They also saw the labeled proteins inside every kind of brain cell they looked at – neurons, microglia, astrocytes. The plasma proteins weren’t just sloshing around between brain cells, but neurons and other brain cells actually seem to be absorbing blood proteins.
“That was totally surprising to me,” Wyss-Coray said. “We actually didn’t believe it initially.”
Aging transport systems
The researchers also found that things look different in older animals’ brains — many of the blood proteins weren’t getting into the brain as readily as in young animals. The team delved into the genes switched on in young and old mouse blood vessel cells and found a likely cause for this age-related difference: Young and old animals rely on different means of transport for the blood proteins.
Young, healthy brains use a precise shuttling system. Each protein in the blood must fit into a corresponding receptor protein, like a key fitting into a lock, before it gains access to the brain. Older brains use a less specific and less efficient system, where microscopic bubbles filled with proteins bud off from blood vessels and diffuse into the brain, like drops of water soaking into a sponge.
This difference is important in part because many drugs currently under development for Alzheimer’s and other age-related brain disorders rely on the key-and-lock transport. If that transportation system breaks down with age, those drugs might hitch the wrong ride and fail to reach therapeutic levels in the brain, Wyss-Coray said. The researchers also found that an FDA-approved drug — a drug that blocks the activity of a protein known as ALPL — causes old mice to switch back to the young form of transport. ALPL levels rise in the brain with age, and they are even higher in people with Alzheimer’s disease.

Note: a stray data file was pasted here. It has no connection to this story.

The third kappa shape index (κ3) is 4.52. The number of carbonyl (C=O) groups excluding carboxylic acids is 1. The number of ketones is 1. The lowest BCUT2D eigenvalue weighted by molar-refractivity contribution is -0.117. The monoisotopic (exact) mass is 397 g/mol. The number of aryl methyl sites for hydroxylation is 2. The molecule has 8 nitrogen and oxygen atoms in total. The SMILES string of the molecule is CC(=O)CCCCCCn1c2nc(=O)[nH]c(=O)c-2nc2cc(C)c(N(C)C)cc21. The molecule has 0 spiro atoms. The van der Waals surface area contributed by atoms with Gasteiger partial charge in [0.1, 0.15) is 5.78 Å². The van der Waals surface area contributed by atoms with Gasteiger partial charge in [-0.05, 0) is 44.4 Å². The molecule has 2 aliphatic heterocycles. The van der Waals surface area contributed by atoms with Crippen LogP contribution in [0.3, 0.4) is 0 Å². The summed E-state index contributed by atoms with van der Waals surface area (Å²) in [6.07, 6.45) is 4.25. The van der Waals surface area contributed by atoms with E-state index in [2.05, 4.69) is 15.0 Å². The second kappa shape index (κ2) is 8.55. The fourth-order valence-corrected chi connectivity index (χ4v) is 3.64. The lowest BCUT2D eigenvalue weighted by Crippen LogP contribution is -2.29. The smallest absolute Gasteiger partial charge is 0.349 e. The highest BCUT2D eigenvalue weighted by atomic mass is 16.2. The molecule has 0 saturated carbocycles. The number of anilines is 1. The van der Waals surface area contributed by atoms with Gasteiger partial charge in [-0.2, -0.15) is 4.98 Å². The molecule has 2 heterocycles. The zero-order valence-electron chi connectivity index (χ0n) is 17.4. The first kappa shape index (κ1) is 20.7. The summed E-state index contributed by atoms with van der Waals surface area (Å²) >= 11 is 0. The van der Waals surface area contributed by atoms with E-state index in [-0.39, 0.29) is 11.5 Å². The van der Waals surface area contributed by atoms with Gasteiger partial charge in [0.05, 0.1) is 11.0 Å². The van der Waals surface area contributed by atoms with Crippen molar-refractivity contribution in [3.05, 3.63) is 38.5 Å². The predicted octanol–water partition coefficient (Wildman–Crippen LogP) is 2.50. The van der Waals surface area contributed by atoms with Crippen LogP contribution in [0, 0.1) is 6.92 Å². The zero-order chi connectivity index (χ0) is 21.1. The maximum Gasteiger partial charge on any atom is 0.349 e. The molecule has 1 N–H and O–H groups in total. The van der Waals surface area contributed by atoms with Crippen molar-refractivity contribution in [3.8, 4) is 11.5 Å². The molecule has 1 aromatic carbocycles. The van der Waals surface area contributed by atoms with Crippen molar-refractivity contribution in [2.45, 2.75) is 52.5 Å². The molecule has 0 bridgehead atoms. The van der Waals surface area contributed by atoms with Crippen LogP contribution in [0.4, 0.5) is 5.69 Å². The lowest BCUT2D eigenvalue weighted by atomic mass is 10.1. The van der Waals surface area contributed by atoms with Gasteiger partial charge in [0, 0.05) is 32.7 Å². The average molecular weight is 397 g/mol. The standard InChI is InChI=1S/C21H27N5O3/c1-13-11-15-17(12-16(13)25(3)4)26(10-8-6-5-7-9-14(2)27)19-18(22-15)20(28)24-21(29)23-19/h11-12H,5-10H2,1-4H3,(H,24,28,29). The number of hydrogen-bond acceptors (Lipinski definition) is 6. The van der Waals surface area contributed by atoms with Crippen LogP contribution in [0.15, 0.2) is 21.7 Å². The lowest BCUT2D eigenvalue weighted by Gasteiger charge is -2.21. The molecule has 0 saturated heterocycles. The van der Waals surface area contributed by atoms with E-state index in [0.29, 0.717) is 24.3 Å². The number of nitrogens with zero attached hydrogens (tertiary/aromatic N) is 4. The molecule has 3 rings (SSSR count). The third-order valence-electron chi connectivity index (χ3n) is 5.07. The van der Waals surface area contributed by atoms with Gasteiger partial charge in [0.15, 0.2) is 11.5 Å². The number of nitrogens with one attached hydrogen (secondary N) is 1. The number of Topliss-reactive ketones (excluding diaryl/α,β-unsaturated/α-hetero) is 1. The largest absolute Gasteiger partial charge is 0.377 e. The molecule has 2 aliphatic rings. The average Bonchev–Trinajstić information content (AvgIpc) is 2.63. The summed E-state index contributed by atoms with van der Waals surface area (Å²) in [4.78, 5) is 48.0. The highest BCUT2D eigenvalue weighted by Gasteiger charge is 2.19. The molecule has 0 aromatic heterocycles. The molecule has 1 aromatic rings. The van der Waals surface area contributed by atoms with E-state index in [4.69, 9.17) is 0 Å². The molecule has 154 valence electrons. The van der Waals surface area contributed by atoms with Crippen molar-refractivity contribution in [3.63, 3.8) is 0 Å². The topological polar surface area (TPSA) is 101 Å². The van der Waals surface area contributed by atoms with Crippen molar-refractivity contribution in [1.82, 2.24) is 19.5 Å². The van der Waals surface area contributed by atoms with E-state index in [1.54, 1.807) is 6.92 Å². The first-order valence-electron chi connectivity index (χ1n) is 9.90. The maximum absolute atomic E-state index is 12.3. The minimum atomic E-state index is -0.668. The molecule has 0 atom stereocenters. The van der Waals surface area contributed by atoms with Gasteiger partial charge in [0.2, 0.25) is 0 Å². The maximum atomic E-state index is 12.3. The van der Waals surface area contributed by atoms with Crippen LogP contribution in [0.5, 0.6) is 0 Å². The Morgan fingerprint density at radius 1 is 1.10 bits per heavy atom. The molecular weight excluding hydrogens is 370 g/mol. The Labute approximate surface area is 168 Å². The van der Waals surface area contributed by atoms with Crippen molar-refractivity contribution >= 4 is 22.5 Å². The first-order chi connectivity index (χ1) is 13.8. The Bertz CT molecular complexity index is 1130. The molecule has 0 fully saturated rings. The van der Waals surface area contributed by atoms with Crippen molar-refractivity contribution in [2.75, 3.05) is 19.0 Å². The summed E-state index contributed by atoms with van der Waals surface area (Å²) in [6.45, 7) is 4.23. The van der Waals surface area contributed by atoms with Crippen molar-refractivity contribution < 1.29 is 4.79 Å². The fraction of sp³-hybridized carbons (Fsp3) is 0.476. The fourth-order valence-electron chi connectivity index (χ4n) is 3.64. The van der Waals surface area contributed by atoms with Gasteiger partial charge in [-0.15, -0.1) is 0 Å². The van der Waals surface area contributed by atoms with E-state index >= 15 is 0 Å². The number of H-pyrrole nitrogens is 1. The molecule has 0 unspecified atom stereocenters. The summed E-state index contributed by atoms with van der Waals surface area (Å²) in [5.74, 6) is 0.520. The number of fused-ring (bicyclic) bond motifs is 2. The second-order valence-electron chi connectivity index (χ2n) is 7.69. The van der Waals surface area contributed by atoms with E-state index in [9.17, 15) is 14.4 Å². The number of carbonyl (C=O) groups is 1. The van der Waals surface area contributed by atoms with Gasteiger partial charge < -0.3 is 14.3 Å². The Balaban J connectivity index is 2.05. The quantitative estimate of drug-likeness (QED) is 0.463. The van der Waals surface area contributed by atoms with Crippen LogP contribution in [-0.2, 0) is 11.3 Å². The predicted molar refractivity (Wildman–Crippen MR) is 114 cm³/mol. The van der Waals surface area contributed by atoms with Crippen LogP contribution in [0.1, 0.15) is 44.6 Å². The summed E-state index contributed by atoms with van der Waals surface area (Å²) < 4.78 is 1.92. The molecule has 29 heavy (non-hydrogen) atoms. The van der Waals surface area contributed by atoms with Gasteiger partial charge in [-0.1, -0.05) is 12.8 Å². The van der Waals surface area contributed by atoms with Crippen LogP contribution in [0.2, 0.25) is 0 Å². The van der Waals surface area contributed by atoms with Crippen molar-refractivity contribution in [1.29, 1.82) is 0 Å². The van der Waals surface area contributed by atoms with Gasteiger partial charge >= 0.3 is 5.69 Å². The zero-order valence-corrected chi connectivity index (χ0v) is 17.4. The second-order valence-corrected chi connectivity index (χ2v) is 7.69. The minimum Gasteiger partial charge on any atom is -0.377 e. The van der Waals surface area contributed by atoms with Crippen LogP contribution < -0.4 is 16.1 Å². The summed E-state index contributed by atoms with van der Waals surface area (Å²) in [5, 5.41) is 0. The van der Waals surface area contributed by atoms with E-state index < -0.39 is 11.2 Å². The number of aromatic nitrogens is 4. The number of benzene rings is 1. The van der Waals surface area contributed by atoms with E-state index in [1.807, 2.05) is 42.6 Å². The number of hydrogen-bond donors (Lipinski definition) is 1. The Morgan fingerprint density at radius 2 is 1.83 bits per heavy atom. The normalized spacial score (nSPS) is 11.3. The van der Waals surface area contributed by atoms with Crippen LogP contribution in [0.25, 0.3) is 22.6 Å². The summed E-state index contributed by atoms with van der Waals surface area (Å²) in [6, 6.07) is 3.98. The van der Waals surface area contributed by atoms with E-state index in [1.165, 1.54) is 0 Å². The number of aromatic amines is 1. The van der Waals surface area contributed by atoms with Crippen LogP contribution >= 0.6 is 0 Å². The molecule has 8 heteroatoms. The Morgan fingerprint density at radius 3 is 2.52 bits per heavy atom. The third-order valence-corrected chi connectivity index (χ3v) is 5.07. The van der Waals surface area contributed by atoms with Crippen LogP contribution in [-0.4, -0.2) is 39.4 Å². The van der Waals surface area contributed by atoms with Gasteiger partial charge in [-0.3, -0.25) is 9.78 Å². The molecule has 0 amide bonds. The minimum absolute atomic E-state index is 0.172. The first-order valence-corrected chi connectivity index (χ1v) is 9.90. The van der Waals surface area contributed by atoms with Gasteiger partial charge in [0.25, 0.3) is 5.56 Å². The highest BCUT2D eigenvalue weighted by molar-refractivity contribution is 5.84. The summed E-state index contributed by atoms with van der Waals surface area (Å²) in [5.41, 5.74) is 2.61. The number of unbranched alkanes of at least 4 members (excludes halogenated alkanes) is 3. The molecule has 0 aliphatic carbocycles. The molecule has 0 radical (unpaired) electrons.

It’s not clear yet which components of the blood might be involved with dementia or other age-related cognitive problems, or if giving old mice the ALPL-blocking drug reverses brain aging. Wyss-Coray and his team are aiming to tackle those questions through their AHA-Allen Initiative project, which is part of a funding collaboration between The Paul G. Allen Frontiers Group, a division of the Allen Institute, and the American Heart Association. “We believe the vasculature has a key role in mediating cognitive impairment and diseases like Alzheimer’s,” Wyss-Coray said. “It became very apparent that we need to understand how the interface between the blood and the brain works.”
They want to look at the specific proteins that traffic to the brains in young but not old animals, to see if they can pinpoint the molecules that play a role in brain aging. They’re also doing comparisons between the blood vessels that serve the brain in mice and in humans — this will help them assess whether their findings in mice might translate to us.
Ultimately, Wyss-Coray said, they want to figure out a way to mimic the beneficial aspects of young blood to create better therapies for Alzheimer’s and other age-related brain disorders.